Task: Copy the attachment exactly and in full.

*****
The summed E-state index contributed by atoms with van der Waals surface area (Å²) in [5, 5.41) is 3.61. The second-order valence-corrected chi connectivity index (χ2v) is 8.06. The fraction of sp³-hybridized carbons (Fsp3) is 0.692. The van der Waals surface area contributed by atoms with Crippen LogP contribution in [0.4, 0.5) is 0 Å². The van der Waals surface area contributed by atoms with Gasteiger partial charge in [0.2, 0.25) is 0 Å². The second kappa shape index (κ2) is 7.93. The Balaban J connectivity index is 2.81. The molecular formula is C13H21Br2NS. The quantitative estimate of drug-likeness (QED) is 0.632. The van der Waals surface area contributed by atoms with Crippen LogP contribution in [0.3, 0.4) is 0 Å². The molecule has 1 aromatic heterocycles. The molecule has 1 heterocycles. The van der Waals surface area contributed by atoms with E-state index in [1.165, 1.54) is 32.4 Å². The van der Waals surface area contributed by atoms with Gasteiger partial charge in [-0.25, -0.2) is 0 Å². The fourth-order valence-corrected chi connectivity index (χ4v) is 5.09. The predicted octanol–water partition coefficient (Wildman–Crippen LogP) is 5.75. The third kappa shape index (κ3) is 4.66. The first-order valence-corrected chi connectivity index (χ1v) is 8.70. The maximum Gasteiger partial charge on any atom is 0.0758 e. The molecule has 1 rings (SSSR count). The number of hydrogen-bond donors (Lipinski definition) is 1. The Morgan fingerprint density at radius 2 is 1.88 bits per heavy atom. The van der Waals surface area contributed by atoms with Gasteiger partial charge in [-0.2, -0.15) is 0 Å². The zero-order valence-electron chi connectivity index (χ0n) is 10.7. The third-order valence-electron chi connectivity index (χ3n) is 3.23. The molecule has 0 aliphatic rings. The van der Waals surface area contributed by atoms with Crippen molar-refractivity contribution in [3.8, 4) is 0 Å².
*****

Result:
The summed E-state index contributed by atoms with van der Waals surface area (Å²) in [5, 5.41) is 3.61. The second-order valence-corrected chi connectivity index (χ2v) is 8.06. The fraction of sp³-hybridized carbons (Fsp3) is 0.692. The van der Waals surface area contributed by atoms with Crippen LogP contribution in [0.4, 0.5) is 0 Å². The van der Waals surface area contributed by atoms with Gasteiger partial charge in [0.2, 0.25) is 0 Å². The second kappa shape index (κ2) is 7.93. The Balaban J connectivity index is 2.81. The molecular formula is C13H21Br2NS. The quantitative estimate of drug-likeness (QED) is 0.632. The van der Waals surface area contributed by atoms with Crippen LogP contribution in [0.3, 0.4) is 0 Å². The molecule has 1 aromatic heterocycles. The molecule has 1 heterocycles. The van der Waals surface area contributed by atoms with E-state index in [1.165, 1.54) is 32.4 Å². The van der Waals surface area contributed by atoms with Gasteiger partial charge in [-0.25, -0.2) is 0 Å². The fourth-order valence-corrected chi connectivity index (χ4v) is 5.09. The predicted octanol–water partition coefficient (Wildman–Crippen LogP) is 5.75. The third kappa shape index (κ3) is 4.66. The first-order valence-corrected chi connectivity index (χ1v) is 8.70. The maximum Gasteiger partial charge on any atom is 0.0758 e. The molecule has 1 rings (SSSR count). The number of hydrogen-bond donors (Lipinski definition) is 1. The Morgan fingerprint density at radius 2 is 1.88 bits per heavy atom. The van der Waals surface area contributed by atoms with Gasteiger partial charge in [-0.2, -0.15) is 0 Å². The zero-order valence-electron chi connectivity index (χ0n) is 10.7. The third-order valence-electron chi connectivity index (χ3n) is 3.23. The molecule has 0 aliphatic rings. The van der Waals surface area contributed by atoms with Crippen molar-refractivity contribution in [3.8, 4) is 0 Å².